Waste-Free Laundry: Do Soap Nuts Actually Work?
Whether soap nuts actually clean your clothes is heavily debated within the zero waste community. Some swear by them, but others swear that they just do not do anything and that you’re better off washing your clothes with plain water.
We lay bare the pros and cons of soap nuts shared by those who have successfully used them for years and those who have tried using them without success. We also look into the science behind soap nuts and see what studies done on their effectiveness have to say.
Is there a difference between soap nuts and soap berries?
No, there is no difference between soap nuts and soap berries. Both names are used to describe the same thing – the dried shell of berries from a variety of plants in the Sapindus plant family that contain saponin, which possess soap-like qualities and produces a lather when mixed with water, that are used as a natural, eco-friendly alternative to laundry powder and household cleaner.
How do you use soap nuts? And, how are they meant to clean clothes?
A few soap nuts are put inside a small bag that is usually supplied with them, this bag is securely closed and then placed in the washing machine together with your clothes. When agitated in water, the soap berries release saponin, which is a natural cleaner that “works as a surfactant, breaking the surface tension of the water to penetrate the fibres of your clothing, lifting stains from the fabric, and leaving dirt suspended in the water that is rinsed away”, according to Eco Nuts.
They can be made into a liquid concentrate by boiling them. It’ll take about 20 minutes of boiling for their natural detergent to be released, turning the boiled water into liquid soap. This liquid soap can be used as a base for liquid laundry detergent and other cleansers.
FOR SOAP NUTS: Those who go nuts for soap nuts say
Many zero wasters have used soap nuts for years and say their clothes come out of the washing machine clean, as long as they aren’t too dirty.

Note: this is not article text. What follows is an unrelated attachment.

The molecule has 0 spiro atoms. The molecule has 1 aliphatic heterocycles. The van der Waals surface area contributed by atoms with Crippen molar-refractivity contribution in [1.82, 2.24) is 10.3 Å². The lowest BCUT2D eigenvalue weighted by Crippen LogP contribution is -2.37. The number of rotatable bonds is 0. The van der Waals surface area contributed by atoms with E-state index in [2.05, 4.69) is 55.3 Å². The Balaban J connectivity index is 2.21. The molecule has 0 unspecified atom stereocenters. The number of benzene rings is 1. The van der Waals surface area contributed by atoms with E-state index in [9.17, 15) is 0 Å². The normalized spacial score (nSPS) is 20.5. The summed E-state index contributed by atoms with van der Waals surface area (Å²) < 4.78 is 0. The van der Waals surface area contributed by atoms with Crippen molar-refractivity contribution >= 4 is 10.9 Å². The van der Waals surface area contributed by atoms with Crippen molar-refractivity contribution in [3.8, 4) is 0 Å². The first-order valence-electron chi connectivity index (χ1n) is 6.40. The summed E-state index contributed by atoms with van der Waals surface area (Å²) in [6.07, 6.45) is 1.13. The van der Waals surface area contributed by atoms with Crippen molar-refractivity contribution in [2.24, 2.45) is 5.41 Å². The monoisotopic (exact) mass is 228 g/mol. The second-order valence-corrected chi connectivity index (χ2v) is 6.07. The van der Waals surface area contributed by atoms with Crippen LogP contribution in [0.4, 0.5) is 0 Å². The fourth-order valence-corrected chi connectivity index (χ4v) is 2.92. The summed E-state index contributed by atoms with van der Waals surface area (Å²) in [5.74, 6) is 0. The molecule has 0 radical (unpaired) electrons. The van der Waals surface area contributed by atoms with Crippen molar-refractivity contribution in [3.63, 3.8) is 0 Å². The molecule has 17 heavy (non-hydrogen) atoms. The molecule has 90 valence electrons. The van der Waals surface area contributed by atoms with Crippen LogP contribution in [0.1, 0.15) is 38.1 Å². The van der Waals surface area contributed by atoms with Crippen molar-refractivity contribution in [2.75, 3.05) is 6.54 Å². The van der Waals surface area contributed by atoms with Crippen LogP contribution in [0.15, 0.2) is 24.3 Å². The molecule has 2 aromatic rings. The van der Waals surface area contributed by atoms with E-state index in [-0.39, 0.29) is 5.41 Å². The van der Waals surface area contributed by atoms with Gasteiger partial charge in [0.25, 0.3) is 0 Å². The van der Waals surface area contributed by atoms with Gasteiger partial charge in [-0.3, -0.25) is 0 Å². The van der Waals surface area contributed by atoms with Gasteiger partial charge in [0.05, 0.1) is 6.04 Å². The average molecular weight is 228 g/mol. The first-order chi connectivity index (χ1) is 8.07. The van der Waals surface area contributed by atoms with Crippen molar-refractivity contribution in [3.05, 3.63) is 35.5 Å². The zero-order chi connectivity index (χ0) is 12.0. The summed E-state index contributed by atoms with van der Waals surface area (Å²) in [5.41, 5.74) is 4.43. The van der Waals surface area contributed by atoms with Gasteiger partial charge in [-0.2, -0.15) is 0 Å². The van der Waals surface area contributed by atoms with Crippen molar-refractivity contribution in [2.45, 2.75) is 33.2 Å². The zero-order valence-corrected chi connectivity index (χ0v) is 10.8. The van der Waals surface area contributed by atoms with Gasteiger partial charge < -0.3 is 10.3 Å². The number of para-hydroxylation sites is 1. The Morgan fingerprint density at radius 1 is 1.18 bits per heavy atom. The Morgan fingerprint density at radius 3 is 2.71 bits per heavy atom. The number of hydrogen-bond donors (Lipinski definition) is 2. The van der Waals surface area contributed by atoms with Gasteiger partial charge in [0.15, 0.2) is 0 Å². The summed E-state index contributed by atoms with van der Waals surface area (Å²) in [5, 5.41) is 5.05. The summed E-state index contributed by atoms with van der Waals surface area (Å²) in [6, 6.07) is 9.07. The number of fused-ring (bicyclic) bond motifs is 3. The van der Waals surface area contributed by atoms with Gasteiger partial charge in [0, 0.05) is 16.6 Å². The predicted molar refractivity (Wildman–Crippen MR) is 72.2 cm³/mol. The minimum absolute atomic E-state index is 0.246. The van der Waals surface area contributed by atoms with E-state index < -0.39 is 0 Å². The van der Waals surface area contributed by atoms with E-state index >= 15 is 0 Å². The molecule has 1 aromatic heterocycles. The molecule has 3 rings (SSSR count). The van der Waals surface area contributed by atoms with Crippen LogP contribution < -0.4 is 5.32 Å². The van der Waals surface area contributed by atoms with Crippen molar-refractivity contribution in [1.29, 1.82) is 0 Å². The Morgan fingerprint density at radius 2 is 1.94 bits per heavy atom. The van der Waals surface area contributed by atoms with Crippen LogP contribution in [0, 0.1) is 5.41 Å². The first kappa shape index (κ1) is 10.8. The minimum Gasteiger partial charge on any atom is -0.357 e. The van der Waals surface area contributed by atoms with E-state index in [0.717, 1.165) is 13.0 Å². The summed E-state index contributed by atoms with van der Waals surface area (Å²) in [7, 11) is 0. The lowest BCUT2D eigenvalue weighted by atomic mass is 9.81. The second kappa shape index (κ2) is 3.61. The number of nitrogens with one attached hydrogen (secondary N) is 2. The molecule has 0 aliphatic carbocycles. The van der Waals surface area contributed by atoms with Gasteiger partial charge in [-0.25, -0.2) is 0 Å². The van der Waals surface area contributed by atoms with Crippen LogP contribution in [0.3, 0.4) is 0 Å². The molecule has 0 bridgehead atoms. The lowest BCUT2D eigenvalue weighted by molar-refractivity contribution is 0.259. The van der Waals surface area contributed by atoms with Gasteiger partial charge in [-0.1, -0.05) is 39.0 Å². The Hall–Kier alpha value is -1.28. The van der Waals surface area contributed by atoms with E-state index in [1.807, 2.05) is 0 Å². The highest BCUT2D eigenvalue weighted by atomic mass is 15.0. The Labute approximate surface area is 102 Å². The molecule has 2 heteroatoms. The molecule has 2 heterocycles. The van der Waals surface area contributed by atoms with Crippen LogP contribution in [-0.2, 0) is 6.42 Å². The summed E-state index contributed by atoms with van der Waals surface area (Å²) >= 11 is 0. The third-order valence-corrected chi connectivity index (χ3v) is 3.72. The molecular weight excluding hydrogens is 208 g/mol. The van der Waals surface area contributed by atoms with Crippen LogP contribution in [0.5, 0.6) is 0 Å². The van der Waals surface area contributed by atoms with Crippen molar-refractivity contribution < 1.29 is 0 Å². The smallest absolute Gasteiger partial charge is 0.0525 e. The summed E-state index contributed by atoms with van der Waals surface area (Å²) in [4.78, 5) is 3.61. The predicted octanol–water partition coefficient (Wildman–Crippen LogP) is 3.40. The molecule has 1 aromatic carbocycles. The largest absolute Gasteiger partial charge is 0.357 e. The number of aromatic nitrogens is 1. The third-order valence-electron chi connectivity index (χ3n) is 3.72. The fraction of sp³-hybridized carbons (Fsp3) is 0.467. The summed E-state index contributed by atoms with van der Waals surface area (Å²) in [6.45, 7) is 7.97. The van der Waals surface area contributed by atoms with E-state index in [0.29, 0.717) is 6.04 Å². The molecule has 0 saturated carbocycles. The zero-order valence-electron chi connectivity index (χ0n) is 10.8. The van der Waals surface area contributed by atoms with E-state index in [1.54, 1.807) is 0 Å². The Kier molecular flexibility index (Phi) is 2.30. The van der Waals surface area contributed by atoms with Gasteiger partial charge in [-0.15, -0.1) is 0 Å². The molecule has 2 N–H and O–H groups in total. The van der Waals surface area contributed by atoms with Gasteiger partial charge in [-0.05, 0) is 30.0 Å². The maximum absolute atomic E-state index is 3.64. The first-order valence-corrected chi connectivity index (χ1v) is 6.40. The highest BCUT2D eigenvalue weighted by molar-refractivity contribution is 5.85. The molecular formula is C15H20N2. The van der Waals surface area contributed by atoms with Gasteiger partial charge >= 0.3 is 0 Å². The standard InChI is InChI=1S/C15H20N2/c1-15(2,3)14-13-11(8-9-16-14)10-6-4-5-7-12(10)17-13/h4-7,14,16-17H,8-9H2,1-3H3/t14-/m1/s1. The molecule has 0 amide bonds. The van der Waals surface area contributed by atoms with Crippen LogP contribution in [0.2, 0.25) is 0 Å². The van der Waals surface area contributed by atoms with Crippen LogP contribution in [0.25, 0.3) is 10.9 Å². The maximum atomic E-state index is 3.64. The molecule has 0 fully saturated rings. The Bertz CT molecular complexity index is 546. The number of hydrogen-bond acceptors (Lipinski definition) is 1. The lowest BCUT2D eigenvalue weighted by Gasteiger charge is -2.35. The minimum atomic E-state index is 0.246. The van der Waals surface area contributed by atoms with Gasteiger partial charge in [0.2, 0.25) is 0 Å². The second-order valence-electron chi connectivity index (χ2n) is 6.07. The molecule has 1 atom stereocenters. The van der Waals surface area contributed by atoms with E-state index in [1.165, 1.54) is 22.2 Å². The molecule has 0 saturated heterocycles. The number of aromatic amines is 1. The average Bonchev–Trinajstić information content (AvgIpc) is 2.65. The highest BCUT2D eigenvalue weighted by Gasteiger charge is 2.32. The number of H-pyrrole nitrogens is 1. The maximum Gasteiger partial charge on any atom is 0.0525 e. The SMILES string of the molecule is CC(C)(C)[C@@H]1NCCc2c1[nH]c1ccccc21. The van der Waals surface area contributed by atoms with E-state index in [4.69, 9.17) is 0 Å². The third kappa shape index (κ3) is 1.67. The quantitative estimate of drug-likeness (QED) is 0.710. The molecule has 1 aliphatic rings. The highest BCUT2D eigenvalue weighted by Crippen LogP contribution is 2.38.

They are not recommended for dirty nappies, grubby kids clothes and very smelly gym and work clothes, as these will need something stronger. Some soap nut users say rubbing very dirty patches with a bar of soap or a paste of bicarb and water before washing solves this problem.
Those who use them recommend pre-soaking stained clothing and bleaching whites using percarbonate to keep them white, else they will start going grey after a while.
Some say that soap nuts need to be activated before use by soaking them in a cup of hot water before adding them to your cold-water wash cycle. A high spin is recommended to ensure agitation. You may also need to use a hot water cycle.
They are an inexpensive option for washing clothes, as the same berries can be used for multiple loads, making them cost effective.
Some people also like the fact that their clothing doesn’t have a chemical smell when they come out of the washing machine, however others don’t like the smell clothes washed with soap nuts have, finding it a bit weird. If you’re not a fan of soap nuts’ natural smell, those who use them recommend adding a drop or two of an essential oil to liquid soap nut laundry detergent.
AGAINST SOAP NUTS: Those who say using soap nuts is nuts say
The Choice website recently tested soap nuts and found that they were no more effective than washing your clothing in plain water. The website’s review of soap nuts, which can be found here, scored them an overall score of 42%.